Indoor Photography

With indoor low light photography If you’re indoors, then you could use direct, diffused, or reflected flash light. You could even use a brighter light source by using brighter bulbs or turning on more lights. If you’re shooting hand-held birthday photos, adding more light with flashes or constant lights would be a better option than trying to use a tripod.

Night Nature, Landscapes and Cityscapes

You can’t always add light when shooting a landscape at dusk, or at night. Although we sees photos of photographers using drones to light up rocky features, this is a technologically challenging task, and isn’t possible for everyone or everywhere. In this case, many photographers use their creativity to show the movement inherent in nature around us… The movement of water, creating beautiful streaks of flowing water, or blurry waves.

Astrophotography

If you’re photographing the stars, and the night sky, then you’re out of luck – you can’t light up the sky, can you? Instead, you could use a tripod, and allow more light to accumulate over time, with longer exposures. This then has the issue of causing blurring of the stars as the earth rotates. Astrophotographers bypass by using tracking mounts, that move the camera to compensate for the rotation of the earth, keeping the stars stable in the camera’s viewfinder for many hours at a time.

But you can’t always have things go your way. There’s usually a price to pay for every perk, and part of low light photography is understanding the limitations and abilities of your particular equipment. Some limitations can be overcome by equipment, others by post-production techniques, and yet others simply can not be overcome, and must be worked with, or worked around.

Low Noise, High ISO, Fast Shutter Speed – Possible?

Ok, now don’t ask me how to keep the S/N ratio high even with low light and a high shutter speed!

That’s something that the engineers who built the cameras will have to figure out, and as cameras get better they manage to pull off this magical feat! For the moment though, what I can tell you is to use lower ISO numbers, and only rarely use higher ISO numbers … only you absolutely have to. This way, you’ll have significantly fewer noisy pictures (always keep in mind that a good picture is meant to be seen and not heard, LOL).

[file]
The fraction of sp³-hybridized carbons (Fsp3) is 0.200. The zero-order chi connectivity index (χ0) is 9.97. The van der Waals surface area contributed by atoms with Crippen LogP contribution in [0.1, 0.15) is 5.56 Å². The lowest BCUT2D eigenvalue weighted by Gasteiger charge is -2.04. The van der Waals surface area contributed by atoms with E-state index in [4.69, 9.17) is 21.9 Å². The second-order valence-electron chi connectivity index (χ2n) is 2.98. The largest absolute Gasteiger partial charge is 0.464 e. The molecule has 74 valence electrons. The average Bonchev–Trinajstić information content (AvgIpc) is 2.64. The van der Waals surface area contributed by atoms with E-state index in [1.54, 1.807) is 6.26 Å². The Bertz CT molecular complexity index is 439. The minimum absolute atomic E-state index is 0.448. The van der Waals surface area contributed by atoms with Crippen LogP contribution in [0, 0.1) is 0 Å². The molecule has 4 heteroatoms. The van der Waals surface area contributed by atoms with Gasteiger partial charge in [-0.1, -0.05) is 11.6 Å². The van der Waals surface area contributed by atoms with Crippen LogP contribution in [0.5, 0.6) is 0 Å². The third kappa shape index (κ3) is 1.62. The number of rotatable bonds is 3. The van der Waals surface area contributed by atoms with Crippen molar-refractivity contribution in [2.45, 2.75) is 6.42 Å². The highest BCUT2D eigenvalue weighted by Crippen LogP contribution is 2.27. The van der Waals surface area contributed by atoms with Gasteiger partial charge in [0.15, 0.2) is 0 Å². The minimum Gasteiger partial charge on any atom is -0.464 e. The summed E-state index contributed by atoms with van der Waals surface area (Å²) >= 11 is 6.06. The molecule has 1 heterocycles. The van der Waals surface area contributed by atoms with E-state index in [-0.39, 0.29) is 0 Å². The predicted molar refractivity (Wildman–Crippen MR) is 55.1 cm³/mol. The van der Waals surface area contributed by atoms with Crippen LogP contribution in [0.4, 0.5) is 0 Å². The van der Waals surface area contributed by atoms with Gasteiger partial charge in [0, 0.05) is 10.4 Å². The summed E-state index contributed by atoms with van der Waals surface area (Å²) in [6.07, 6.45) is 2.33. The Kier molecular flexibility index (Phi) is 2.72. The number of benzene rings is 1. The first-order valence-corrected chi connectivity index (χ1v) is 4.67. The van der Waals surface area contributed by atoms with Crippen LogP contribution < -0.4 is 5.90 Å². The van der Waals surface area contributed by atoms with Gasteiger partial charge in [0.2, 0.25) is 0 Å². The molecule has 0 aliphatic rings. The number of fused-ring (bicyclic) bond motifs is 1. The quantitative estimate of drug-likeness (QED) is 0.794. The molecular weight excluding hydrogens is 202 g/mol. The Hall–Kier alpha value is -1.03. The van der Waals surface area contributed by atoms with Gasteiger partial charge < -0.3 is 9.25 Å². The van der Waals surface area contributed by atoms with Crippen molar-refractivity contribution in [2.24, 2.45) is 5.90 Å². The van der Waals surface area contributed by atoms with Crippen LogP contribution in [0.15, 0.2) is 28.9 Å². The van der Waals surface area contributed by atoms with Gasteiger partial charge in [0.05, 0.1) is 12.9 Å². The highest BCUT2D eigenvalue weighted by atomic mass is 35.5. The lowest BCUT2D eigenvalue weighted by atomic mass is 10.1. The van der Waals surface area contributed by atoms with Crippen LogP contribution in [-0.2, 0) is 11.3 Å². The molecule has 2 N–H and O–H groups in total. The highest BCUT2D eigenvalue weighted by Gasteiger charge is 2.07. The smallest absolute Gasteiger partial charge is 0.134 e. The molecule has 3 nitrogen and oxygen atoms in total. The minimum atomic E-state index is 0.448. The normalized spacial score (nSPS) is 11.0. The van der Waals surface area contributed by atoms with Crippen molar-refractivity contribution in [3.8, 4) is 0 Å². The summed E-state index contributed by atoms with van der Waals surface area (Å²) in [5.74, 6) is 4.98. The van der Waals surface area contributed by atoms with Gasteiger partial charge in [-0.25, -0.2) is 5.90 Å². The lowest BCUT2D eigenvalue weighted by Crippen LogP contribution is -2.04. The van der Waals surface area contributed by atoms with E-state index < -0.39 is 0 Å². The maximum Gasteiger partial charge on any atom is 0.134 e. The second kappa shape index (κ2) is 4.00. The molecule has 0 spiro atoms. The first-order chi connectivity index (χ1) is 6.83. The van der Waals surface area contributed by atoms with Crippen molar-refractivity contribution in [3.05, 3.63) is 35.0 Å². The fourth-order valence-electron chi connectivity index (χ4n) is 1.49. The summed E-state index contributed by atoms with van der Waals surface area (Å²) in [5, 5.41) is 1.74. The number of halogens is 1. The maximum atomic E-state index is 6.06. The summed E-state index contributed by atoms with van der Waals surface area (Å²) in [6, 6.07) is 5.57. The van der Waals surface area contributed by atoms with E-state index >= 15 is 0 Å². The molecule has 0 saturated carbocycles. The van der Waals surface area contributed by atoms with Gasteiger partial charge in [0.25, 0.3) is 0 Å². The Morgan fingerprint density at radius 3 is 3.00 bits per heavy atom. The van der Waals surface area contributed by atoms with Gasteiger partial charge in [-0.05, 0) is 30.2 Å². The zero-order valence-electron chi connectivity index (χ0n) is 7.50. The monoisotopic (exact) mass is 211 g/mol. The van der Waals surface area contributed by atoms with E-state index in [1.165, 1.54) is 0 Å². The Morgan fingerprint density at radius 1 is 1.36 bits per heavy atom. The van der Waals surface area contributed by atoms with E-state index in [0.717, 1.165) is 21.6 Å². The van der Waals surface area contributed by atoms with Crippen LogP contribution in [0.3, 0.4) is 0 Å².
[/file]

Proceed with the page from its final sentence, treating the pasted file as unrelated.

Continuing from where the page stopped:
Photo Noise Reduction Plugins (and AI Noise Reduction)

In the world of digital photography, AI noise reduction plugins for photos are seemingly magical. RAW files have so much information from the camera sensor that they’re able to provide sufficient information for AI noise reduction tools to work their magic even on photographs taken in very low levels of light.

Here are some AI Noise reduction plugins for photographers.

  • Topaz Labs DeNoise AI
  • DxO PhotoLab 6
  • ON1 NoNoise AI
  • Adobe Photoshop Lightroom Classic CC
  • Skylum Luminar Neo

You can use AI photo noise reduction as a backup measure if you have to push the ISO up to get the photograph and have no choice.

Low Light Noise – Gone Forever

I’ve tried hard to keep this post jargon-free. Do let me know if you would like a more techie explanation, and I’ll give you the whole story with diagrams and tech-talk.

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Susheel Chandradhas

Susheel Chandradhas

Susheel Chandradhas is a Product Photographer and Filmmaker based in India. He has been taking photographs (almost) all his life. He has a diploma and a bachelors degree in Visual Communication, where his classmates all believed that he would write a book on photography... Instead, he writes on this website (because - isn't a community more fun?).

His passions include photography, parkour, wide-angle lenses, blue skies, fire extinguishers, and fast computers.

In addition to writing for Beyond Photo Tips, Susheel is a staff writer for Fstoppers.com, and owns and runs ColoursAlive, a photography, and video production studio.

You can connect with Susheel on Twitter, Instagram, or LinkedIn.